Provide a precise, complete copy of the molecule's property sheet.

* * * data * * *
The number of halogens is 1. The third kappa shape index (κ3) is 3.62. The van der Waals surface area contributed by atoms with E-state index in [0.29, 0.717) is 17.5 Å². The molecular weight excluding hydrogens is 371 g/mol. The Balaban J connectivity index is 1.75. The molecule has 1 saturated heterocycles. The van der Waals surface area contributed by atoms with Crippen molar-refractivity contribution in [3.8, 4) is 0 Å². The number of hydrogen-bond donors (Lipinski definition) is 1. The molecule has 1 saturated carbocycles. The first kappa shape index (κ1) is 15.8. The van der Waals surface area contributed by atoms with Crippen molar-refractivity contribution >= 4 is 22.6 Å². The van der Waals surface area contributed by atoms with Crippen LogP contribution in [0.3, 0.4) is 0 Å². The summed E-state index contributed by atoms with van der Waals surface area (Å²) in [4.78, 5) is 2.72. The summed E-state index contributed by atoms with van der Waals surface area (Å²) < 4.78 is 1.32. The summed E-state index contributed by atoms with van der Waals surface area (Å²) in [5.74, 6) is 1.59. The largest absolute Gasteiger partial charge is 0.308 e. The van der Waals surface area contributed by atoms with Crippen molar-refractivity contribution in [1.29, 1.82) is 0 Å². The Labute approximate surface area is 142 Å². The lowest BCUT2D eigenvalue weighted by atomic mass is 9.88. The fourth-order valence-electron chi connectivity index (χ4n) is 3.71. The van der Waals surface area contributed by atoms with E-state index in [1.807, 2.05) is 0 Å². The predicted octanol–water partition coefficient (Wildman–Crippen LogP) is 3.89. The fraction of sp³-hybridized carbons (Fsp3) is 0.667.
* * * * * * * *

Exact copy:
The number of halogens is 1. The third kappa shape index (κ3) is 3.62. The van der Waals surface area contributed by atoms with E-state index in [0.29, 0.717) is 17.5 Å². The molecular weight excluding hydrogens is 371 g/mol. The Balaban J connectivity index is 1.75. The molecule has 1 saturated heterocycles. The van der Waals surface area contributed by atoms with Crippen molar-refractivity contribution in [3.8, 4) is 0 Å². The number of hydrogen-bond donors (Lipinski definition) is 1. The molecule has 1 saturated carbocycles. The first kappa shape index (κ1) is 15.8. The van der Waals surface area contributed by atoms with Crippen molar-refractivity contribution >= 4 is 22.6 Å². The van der Waals surface area contributed by atoms with Crippen LogP contribution in [0.3, 0.4) is 0 Å². The summed E-state index contributed by atoms with van der Waals surface area (Å²) in [4.78, 5) is 2.72. The summed E-state index contributed by atoms with van der Waals surface area (Å²) < 4.78 is 1.32. The summed E-state index contributed by atoms with van der Waals surface area (Å²) in [5.74, 6) is 1.59. The largest absolute Gasteiger partial charge is 0.308 e. The van der Waals surface area contributed by atoms with Crippen molar-refractivity contribution in [1.29, 1.82) is 0 Å². The Labute approximate surface area is 142 Å². The lowest BCUT2D eigenvalue weighted by atomic mass is 9.88. The fourth-order valence-electron chi connectivity index (χ4n) is 3.71. The van der Waals surface area contributed by atoms with E-state index in [1.807, 2.05) is 0 Å². The predicted octanol–water partition coefficient (Wildman–Crippen LogP) is 3.89. The fraction of sp³-hybridized carbons (Fsp3) is 0.667.